July 2, 2009 - Issue 331
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A Homegoing For My Father
Color of Law
By David A. Love, JD
B
lackCommentator.com Editorial Board

 

 

Welcome to my fatherís homegoing!

He was a simple man with an extraordinary life,
A Georgia boy, born and raised in a wooden shack in Augusta,
In the heart of Jim Crow,
With segregation all around,
And with lynchings always waiting just around the corner,
Born to a Black Mama,
And his old man was Irish, as he always told us.

Was sent to the Korean War and came back with medals,
Then chose the printing trade, where Black men were mostly kept out,
He married my mother, the love of his life, and found a home in paradise, in Laurelton, Queens.

He was a simple man who had a lot to say,
About anything and everything you can imagine,
You might not have agreed with all he said,
But what he said often made you laugh.
And he liked to tell jokes, even when the punchline was not apparent,
Except maybe in his own mindÖ

He had many loves, my fatheró
He loved his God and he loved his country,
He loved helping others, serving others,
With his church and with his fellow veterans.
He loved Monday night football,
And I dare you to find a bigger Knicks fan,
Actually, I dare you to find any other Knicks fan, anywhere.
And of course, he loved his family,
And his two grandchildren Kris and Zora,
He bragged about them so much.

We grew up in completely different times,
And I know he didnít always understand our world, my brotherís and mine,
Of Ivy League opportunities and overseas excursions.
But it didnít mean he wasnít proud,
Or that he wasnít responsible for us being what we had become,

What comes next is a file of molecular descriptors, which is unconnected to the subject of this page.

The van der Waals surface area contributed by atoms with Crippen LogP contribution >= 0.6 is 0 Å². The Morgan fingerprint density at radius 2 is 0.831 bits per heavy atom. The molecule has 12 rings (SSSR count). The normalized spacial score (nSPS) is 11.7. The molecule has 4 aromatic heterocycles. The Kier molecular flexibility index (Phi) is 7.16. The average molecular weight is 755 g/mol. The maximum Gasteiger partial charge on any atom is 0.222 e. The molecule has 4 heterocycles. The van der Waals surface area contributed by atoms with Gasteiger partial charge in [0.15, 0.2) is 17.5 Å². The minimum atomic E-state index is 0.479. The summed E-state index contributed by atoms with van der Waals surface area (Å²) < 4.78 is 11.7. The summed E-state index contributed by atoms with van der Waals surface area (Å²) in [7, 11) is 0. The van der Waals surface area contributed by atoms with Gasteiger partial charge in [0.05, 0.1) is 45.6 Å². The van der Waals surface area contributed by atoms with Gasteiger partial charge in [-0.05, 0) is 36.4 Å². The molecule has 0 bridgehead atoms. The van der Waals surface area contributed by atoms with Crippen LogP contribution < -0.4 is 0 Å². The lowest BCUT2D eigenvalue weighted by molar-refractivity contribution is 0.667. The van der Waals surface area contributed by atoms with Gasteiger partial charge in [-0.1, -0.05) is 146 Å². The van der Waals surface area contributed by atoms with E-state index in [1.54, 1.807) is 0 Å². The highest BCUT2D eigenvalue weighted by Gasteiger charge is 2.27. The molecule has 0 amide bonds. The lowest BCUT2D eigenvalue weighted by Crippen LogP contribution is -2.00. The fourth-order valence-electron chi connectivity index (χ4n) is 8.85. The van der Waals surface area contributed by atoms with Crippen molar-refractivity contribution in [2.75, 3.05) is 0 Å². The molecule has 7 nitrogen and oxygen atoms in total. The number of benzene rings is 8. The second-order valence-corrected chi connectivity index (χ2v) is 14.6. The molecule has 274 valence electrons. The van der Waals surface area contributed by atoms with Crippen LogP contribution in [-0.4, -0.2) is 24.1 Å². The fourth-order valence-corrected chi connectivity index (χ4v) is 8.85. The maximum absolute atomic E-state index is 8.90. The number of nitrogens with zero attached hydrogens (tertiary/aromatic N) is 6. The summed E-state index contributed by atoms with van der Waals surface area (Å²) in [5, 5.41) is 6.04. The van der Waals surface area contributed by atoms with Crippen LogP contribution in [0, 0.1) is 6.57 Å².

But in any case, he left us with a lot,
With memories of sitting on the back porch in the summertime,
And of the one-dollar matinee, and our shopping trips,
And that ice cream shop,
And most importantly his work ethic.

I know my father would have preferred a different way to leave,
Maybe in his leather chair at home with a pipe in his hand,
Watching wrestling or listening to B.B. King and Bobby Blue Bland,
Maybe with a big plate of lima beans and rice.

But my biggest regret was that he never got to meet my son Ezra,
That baby boy who died last season, on the day before he was born.
But now I know that things have come full circle,
And the two of them have found each other in that spirit world,
That land where the ancestors dwell and conduct their business.
And now my son is sitting on my fatherís knee,
Listening to my fatherís colorful stories, his life experiences,
And all sorts of jokes of course.

And all along, that was the way it was supposed to be,
With my son sitting on his grandfatherís knee,
And you canít ask for a better homegoing than that.

BlackCommentator.com Editorial Board member David A. Love, JD is a journalist and human rights advocate based in Philadelphia, and a contributor to the The Progressive Media Project, McClatchy-Tribune News Service, In These Times and Philadelphia Independent Media Center. He blogs at davidalove.com, NewsOne, Daily Kos, and Open Salon. Click here to contact Mr. Love.

 
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